The ridiculous slam dunks and alley-oops would be acrobatic if they weren't physically impossible — and that's what makes it all so fun. Players' body proportions are out of whack, like you're playing in big head mode, so their caricatured faces beam with personality. Within a few three or five minute games you'll probably have a good handle on things and can start getting the most out of Playgrounds.


Players can be leveled up individually to unlock more moves, including some that mimic real life versions of players, like a smooth Steph Curry crossover or a Dirk Nowitzki pull-up jump shot. The XP system is unfortunately too simplistic, however. Depending on which mode you're playing, most of your XP gains and all of those for players are standardized, so a triple-double from Russell Westbrook may net you 100 XP in exhibition mode but so too will a scoreless game from the same player. There is also a general level bar and an online ranking that helps reward you with cards to collect and similarly skilled opponents.

Player XP gains are overall more bountiful, although still standardized, when you play online, but doing so actually reveals the game's most egregious flaw — there's no unranked mode, which means there's no invite-a-friend option. Playgrounds excels whether you're playing solo, or a local co-op or competitive game, but taking it online is terribly hurt by the lack of an option to play with whom you'd like to play. Saber Interactive has promised a patch will address this problem as well as add tournaments to the online portion, but their current release date for the patch is stated vaguely as "TBD". If unranked, invite options were in the game at launch, Playgrounds would be one of the best games of the year — and thus maybe a surprise hit. Instead it's a great game with a major flaw that desperately needs fixing.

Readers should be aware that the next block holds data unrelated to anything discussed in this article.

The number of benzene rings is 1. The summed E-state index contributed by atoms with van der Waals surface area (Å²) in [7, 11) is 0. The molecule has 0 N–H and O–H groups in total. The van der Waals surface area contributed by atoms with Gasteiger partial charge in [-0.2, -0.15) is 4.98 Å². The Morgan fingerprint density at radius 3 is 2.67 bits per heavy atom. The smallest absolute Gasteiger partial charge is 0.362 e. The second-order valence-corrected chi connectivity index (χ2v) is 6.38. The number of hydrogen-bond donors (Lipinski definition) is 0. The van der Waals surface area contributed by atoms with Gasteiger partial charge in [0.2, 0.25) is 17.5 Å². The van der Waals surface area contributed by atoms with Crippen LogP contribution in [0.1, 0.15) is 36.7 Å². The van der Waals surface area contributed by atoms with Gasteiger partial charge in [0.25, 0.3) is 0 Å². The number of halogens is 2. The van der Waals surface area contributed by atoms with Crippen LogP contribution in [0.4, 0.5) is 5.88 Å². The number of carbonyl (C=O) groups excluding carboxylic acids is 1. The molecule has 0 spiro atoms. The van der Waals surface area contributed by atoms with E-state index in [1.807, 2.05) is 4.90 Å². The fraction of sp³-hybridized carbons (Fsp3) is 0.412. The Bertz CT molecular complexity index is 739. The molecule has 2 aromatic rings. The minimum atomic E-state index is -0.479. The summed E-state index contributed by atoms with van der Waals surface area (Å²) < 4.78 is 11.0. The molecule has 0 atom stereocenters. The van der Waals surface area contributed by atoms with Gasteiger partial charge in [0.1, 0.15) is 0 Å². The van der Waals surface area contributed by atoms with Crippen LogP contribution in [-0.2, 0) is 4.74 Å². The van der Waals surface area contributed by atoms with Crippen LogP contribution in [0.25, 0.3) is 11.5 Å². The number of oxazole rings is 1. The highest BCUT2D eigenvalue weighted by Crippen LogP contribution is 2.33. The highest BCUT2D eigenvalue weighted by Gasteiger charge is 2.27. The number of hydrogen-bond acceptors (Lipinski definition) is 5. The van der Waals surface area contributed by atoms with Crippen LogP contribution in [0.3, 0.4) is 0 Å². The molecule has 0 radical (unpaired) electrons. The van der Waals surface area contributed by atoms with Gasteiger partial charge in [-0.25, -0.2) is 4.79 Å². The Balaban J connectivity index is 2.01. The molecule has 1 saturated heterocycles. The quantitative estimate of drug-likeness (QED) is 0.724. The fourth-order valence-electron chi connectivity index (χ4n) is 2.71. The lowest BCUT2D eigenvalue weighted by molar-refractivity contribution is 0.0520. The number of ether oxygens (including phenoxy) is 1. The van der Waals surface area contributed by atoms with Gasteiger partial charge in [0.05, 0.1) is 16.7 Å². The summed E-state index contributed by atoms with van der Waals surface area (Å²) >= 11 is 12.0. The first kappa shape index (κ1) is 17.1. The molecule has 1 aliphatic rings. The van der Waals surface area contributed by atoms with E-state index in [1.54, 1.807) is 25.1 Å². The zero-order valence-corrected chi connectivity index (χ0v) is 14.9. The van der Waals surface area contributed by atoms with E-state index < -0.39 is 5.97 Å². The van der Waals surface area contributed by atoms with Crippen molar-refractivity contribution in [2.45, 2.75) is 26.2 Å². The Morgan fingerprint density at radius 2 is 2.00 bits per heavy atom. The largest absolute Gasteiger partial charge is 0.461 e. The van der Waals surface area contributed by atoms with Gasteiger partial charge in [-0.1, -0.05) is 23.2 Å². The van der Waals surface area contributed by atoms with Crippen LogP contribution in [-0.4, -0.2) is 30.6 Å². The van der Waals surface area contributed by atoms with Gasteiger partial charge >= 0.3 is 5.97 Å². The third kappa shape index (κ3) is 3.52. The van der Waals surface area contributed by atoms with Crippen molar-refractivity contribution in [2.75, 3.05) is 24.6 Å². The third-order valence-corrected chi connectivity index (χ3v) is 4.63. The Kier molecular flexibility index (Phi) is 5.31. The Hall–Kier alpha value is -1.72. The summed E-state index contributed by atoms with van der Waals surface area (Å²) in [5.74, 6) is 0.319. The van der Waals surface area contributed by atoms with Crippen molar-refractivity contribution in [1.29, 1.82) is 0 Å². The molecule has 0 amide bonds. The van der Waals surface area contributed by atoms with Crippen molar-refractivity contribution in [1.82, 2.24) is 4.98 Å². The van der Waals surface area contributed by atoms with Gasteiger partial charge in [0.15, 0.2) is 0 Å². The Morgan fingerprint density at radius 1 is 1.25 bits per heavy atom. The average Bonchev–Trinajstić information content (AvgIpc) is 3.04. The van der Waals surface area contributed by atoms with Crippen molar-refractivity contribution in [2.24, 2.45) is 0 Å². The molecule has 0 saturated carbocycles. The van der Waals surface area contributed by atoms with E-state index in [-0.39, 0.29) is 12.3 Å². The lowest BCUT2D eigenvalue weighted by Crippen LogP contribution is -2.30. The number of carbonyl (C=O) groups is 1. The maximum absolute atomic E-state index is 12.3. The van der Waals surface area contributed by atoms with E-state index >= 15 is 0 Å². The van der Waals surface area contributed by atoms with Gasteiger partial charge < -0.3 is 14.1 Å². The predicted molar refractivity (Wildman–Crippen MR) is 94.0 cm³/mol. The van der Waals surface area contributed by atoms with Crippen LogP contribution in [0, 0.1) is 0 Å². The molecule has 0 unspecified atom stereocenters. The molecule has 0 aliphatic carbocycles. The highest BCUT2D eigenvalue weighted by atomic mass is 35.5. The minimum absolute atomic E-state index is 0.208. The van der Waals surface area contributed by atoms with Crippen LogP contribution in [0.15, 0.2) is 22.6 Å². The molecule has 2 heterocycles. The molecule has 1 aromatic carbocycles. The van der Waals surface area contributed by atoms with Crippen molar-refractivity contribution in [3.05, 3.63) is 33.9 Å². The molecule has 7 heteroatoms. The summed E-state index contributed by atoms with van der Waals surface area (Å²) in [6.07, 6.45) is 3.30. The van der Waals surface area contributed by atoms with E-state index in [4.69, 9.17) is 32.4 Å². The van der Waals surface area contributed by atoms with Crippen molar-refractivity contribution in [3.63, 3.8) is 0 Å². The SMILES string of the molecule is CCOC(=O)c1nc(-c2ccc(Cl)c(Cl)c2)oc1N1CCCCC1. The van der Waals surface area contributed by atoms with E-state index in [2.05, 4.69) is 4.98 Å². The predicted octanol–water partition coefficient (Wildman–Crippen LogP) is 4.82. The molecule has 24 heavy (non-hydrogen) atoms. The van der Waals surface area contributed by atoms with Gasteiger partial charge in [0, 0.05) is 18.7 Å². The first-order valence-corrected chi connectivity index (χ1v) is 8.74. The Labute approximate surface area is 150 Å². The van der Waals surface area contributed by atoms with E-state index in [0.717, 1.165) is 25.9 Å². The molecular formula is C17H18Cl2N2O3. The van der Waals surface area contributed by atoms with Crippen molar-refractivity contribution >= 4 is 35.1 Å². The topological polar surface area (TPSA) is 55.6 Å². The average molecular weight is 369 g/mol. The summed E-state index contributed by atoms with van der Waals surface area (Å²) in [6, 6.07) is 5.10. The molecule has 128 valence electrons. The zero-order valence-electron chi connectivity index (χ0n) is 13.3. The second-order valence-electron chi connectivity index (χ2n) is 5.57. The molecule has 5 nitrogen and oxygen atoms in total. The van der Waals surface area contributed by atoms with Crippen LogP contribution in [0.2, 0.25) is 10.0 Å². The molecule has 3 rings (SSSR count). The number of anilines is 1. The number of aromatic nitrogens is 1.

Opening packs and collecting your favorite players and teams is an untainted thrill without microtransactions.Opening packs and collecting your favorite players and teams is an untainted thrill without microtransactions.

Sonically, the game remains a hit. Whether you're on the court or in the menus the soundtrack is the perfect companion to the game's cartoonish style. Ian Eagle is featured in the commentary duo, which brings a level of authenticity to the otherwise absurd version of the NBA. Across six different street courts, each of them in a different city around the world, the music changes to reflect the location. You'll be blocked from accessing all the courts offline until you unlock them across six tournaments, though, and they get very hard as you go on. From the color palette, to the music and the animations, everything about the game is done in the name of fun and not only does it aim for that, it almost perfectly achieves it too.